Actually, the analogy can still stand.

Knowingly placing a pot of water over the campfire, we, in general, KNOW what the end result will be.  There are, however, varibles yet to be taken into consideration.  What is the initial temperature of the water?  What is the air temperature?  What is the material the pot is made of?  Can the pot itself withstand the heat long enough for the water to boil?

A Parent who willfully goes out, grabs a game off the store shelf, without knowing all the variables (the rating of the game, the content of the game, certain factors of their children (are they easily frustrated, are they easily drawn to new material, do they even like the platform/genre of the material being bought), etc), is the person who just grabs something that will hold water and put it over an open fire for the purpose of boiling water.

A Parent who takes even a few minutes to know what they are buying, as well that Parent having paid attention to their child, even mildly, in the past, or willing to pay a few moments attention afterwards to see if there are any negative effects because of unforseen variables and be ready to step in, is closer to the person who makes certain of the conainer (pot), the liquid, and the heat source, making certain the end result is reached without any negative side effects.

Nightwng2000

NW2K Software

http://www.facebook.com/nightwing2000

Nightwng2000 is now admin to the group "Parents For Education, Not Legislation" on MySpace as http://groups.myspace.com/pfenl

Nightwng2000 NW2K Software http://www.facebook.com/nightwing2000 Nightwng2000 is now admin to the group "Parents For Education, Not Legislation" on MySpace as http://groups.myspace.com/pfenl

Re: Tips Offered for Better Videogame Research

None of those problems will ever be address as long as there's an agenda behind the research, and there almost always is. As far as I've been able to tell they never go in with a neutral mind set and are looking to have their biases confirmed.

Not to mention no matter what the research actuially says, idiot crusaders twist the results into something borderign apocalyptic, as in if we don't ban games the next day the US will be bathed in blood, when in fact if their claims were true we'd have been living in a world ismilar to Fallout decades ago.

Re: Tips Offered for Better Videogame Research

The problem is that most of these studies don't try to be scientific.

Re: Tips Offered for Better Videogame Research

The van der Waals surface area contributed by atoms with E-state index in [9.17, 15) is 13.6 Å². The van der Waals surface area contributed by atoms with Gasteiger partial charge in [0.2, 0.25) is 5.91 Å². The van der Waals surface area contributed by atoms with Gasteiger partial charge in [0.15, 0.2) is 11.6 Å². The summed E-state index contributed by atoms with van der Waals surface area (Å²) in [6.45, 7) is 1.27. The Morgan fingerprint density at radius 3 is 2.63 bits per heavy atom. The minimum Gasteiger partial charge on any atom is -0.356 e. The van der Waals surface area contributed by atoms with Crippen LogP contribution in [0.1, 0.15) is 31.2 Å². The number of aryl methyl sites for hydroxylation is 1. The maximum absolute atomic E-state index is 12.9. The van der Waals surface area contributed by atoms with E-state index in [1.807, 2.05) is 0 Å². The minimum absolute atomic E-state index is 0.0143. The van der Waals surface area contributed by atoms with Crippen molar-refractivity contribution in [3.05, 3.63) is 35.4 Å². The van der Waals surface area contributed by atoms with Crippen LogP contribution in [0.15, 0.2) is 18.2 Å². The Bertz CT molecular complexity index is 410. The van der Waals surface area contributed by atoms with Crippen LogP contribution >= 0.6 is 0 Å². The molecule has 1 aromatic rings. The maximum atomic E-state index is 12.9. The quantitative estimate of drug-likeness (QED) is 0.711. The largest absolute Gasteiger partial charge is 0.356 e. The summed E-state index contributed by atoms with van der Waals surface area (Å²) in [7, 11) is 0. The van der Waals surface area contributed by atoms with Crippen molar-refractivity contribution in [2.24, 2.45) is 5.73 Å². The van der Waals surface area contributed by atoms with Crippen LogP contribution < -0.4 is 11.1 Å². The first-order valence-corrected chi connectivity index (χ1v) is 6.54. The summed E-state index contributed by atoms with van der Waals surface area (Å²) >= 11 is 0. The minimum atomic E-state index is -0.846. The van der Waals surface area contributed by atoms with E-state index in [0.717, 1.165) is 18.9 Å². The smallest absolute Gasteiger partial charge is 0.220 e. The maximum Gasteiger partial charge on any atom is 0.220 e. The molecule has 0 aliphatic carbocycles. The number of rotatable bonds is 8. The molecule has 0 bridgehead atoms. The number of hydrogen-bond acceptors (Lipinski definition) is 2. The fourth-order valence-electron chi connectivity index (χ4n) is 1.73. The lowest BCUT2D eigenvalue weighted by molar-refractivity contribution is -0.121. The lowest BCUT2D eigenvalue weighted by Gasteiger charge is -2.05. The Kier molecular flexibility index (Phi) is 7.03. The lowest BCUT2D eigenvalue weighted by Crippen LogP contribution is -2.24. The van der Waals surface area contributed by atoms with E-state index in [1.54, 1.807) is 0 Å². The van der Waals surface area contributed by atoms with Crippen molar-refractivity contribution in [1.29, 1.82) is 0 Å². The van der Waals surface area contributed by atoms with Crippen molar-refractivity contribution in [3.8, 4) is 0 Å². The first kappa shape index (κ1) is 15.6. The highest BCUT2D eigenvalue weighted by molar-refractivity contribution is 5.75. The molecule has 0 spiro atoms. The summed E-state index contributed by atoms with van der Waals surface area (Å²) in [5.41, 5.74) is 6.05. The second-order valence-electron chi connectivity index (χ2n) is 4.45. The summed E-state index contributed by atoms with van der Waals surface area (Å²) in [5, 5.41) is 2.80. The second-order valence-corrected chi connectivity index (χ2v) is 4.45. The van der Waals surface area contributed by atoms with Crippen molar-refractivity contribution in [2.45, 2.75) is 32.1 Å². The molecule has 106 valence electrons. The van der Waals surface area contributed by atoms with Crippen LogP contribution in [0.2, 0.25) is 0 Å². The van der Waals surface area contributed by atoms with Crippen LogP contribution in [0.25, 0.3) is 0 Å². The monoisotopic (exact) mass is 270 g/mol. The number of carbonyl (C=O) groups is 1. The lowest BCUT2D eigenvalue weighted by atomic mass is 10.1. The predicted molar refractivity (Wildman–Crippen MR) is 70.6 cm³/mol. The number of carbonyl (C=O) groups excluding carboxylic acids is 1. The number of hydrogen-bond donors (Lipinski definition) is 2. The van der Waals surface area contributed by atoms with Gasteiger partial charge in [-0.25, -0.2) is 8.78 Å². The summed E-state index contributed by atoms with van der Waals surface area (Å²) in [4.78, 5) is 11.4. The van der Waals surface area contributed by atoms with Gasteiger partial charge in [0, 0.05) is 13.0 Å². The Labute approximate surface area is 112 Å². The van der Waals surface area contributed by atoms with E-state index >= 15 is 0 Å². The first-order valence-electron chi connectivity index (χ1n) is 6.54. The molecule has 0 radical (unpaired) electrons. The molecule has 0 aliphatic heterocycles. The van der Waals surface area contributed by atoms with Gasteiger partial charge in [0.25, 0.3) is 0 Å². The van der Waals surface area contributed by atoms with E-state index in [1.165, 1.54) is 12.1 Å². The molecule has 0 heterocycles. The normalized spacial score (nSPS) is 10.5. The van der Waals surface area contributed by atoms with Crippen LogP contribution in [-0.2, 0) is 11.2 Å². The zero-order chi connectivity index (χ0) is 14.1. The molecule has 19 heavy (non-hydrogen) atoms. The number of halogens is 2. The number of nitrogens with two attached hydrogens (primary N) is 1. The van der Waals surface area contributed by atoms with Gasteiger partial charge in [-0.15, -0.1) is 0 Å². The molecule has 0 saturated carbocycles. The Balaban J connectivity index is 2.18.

The fact is, researchers are too lazy to do thorough, in-depth, complete, competent research.

"For example, there has been no research to address the question of whether violent video games are more harmful than other forms of violent media."

More than this, there is no comparison/contrast to ANY other type of exposures, media or otherwise, of differing types.  Also, no in-depth evaluation of the individual subjects involved. 

The complexity of individuals negates any of the narrow research done to date.  Life experiences (ALL life experiences, from the smallest (where even a single tiny event may have, or not have, an effect or many small similar events adding up over time) events to the hugh "life changing" events), personality traits, and changes of those traits over time, as well as genetic predispositions and probabilities, as well as neurological tendancies, among other things that make the individual who they are.  All these DO need to be taken into account to understand what and why a particular individual's immediate reactions to any given situation are what they are.

This means that researchers will have to actually do extensive research on individuals.  And a great many individuals to see the true diversity that is Humanity.  Various other research has been done which could account for many individual's reactions.  Far better than what the individual is exposed to, it would explain WHY they have the reactions to the exposure that they have.  But, instead, the researchers want to focus solely on the exposure being the reason for the reaction.

I suppose, a pretty weak analogy could be used thus:

We put a pot of water over a burning campfire, and the watter eventually boils.

According to the limitations of some of the research, we would then blame fire for the water boiling.

However, science actually shows us it isn't FIRE per se that causes the water to boil.  You can get very technical, however, in layman's terms, it is the heat produced by the fire and its reaction to the specific liquid and the nature of that specific liquid that causes it to boil.

We can, in fact, create heat without the fire itself, thereby causing the water to boil.

Additionally, we can change the liquid, apply fire, and that particular liquid willl not boil.  And, we can apply heat without fire to that liquid and it boil, but at a greater or lower temperature than another liquid, such as water.

This level of detail is not performed in psychological research.  As has been pointed out by many so-called "experts", the individual is taken out of the equation.  And that leads to much misinformation and incomplete research.

Nightwng2000

NW2K Software

http://www.facebook.com/nightwing2000

Nightwng2000 is now admin to the group "Parents For Education, Not Legislation" on MySpace as http://groups.myspace.com/pfenl

Nightwng2000 NW2K Software http://www.facebook.com/nightwing2000 Nightwng2000 is now admin to the group "Parents For Education, Not Legislation" on MySpace as http://groups.myspace.com/pfenl